Francis Norman was a local radio host and human being. The first was a given: One could hear it in the way he spoke and how he hummed along with what was said to him. One could see it in the way his eyes were ever searching for something to comment on and how he took command of any conversation he was a part of. One could see it in the way that, even if his smile fled his face, it lingered in his voice, appeasing and false. The second was widely debated, and even Francis himself wasn’t sure it was true. It was what he had, though, so he made do.
Today, as with every other, he sat on a ledge and looked out into the expanse of the cosmos. His pinstriped suit and fedora draped askance, his well-shined shoes and too-white teeth glinted in the starlight, and his gentle humming of some jaunty tune he’d played on the radio earlier echoed through the otherwise soundless void. He somehow both clashed with the swirling galaxies he sat before and blended in perfectly.
Late last night, he’d scrolled through Wikipedia for hours. His back held the ghost of an ache from curling up under the covers unmoving, reading of exotic tortoises, memorable plagues throughout history, Barbie dolls. Most of these articles went through one ear and out the other—or in his case, through his eyes and back out in the form of small tears when he yawned. One stuck with him, though, and it was this that he pondered as he looked into the abyss.
Einstein’s Theory of Relativity says that space, time, and motion are not individual concepts, but a foamy substance called space-time. It moved as one before him now, swirling, grinning without mouth or eyes at his confusion, his brain’s gentle trickle of sand. What he looked into was not nothing, but the culmination of everything. Francis couldn’t help but wonder if he was part of this everything.
Francis Norman did not sleep. This was one reason why the locals were unsure of his humanity. He sometimes laid in bed, sure, and dreams and visions swirled through his head, but he never broached the boundary of consciousness. Sleeping took too much time, and time was one thing Francis did not often have to spare. He spent his time in a small, cluttered room down at the radio station and spoke to the people throughout the day and into the night. In his free time, he strolled around the town, watched television, or sat at the edge of this everything meeting everything.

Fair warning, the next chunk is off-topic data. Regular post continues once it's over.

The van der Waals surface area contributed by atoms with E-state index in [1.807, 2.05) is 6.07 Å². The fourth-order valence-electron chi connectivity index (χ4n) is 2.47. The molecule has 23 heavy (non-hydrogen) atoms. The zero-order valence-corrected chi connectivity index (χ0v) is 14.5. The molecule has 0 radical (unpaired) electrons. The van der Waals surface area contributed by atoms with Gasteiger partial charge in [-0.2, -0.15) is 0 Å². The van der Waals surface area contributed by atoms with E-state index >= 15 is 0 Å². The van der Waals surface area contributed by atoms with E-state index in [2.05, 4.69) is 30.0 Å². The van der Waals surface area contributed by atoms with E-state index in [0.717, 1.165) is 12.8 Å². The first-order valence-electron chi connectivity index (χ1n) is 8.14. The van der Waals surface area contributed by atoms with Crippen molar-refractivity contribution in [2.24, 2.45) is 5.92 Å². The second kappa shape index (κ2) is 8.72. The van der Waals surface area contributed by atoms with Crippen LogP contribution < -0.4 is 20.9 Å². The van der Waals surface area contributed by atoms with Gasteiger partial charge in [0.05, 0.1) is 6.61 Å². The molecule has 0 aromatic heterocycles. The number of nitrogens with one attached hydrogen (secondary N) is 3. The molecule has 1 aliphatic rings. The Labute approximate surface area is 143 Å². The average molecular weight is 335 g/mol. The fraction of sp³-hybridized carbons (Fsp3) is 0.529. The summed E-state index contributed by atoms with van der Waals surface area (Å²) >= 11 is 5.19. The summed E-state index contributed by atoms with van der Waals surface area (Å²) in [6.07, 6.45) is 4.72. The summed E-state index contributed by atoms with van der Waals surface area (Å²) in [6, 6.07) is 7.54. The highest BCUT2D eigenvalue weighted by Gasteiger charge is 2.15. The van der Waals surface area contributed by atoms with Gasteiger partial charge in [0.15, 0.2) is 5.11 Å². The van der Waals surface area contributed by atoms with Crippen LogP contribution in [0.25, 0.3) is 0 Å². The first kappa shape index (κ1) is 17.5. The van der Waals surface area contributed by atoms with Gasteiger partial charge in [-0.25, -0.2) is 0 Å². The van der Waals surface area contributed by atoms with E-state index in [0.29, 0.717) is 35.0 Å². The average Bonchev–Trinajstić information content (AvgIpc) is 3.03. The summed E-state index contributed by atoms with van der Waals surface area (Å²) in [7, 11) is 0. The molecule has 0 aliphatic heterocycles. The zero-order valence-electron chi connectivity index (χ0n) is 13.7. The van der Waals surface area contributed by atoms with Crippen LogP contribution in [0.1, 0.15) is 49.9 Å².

Another reason was his past. When people asked him where he was from, who his parents were, if he’d been to the hospital, Francis could not answer. They thought he was being cryptic; he merely did not know. He only knew the radio station, the town, and the edge. He did not need anything else.
The last, most poignant reason was that he did not age. His hair stayed nut-brown and perfectly styled, and his forehead held no wrinkles. His voice was the boom of a younger man, and his hands remained unspotted. Francis figured that time moved fast enough around him—he dealt with time so constantly that perhaps he’d build up an immunity.
Time existed so, so much in the radio station. Reports flooded in, and he talked constantly of the latest tragedy, the latest joy, the latest whatever-the-day-happened-to-bring. Time did not exist here, though. He spent minutes here; he spent hours here. He did not know the difference between the two, nor did he want to. He merely existed, watching the sands of time tick by while his own were smelted into glass, unmoving.
Perhaps that was it. He was like this place, a dream, a wonder of the sky, a glorious mistake. Or perhaps he was merely a phantasm, and nothing, including time, could touch him. Or perhaps there was no explanation to it at all, and he just was.
But every day, calls flooded his telephone. Every day, he picked it up and spoke to a brand-new someone with a brand-new story or a brand-new take on the ever-shifting politics of everywhere. He was not tired—he did not sleep—but on these days, he imagined he could sympathize with those who were. A recent stabbing, a boy’s life saved, a burglary at a jewelry store. Time moved as boys ran as cars hurtled down the street. Time moved as knives slashed as people fell to the floor. Time moved as Earth spun as the universe grew larger and larger and larger.
A loud beep startled him, and he nearly pitched off into the great unknown. His watch; his alarm. It still worked here, he’d learned. As he was notably untethered to time, it was notably dependent on it. It beeped again, as if to say, It’s time to come home.
Francis picked up his suitcase and stood with the ease of either a young man or a timeless one. He turned with one last glance to the endless sky. It was alright; he would not miss it. He would be back tomorrow.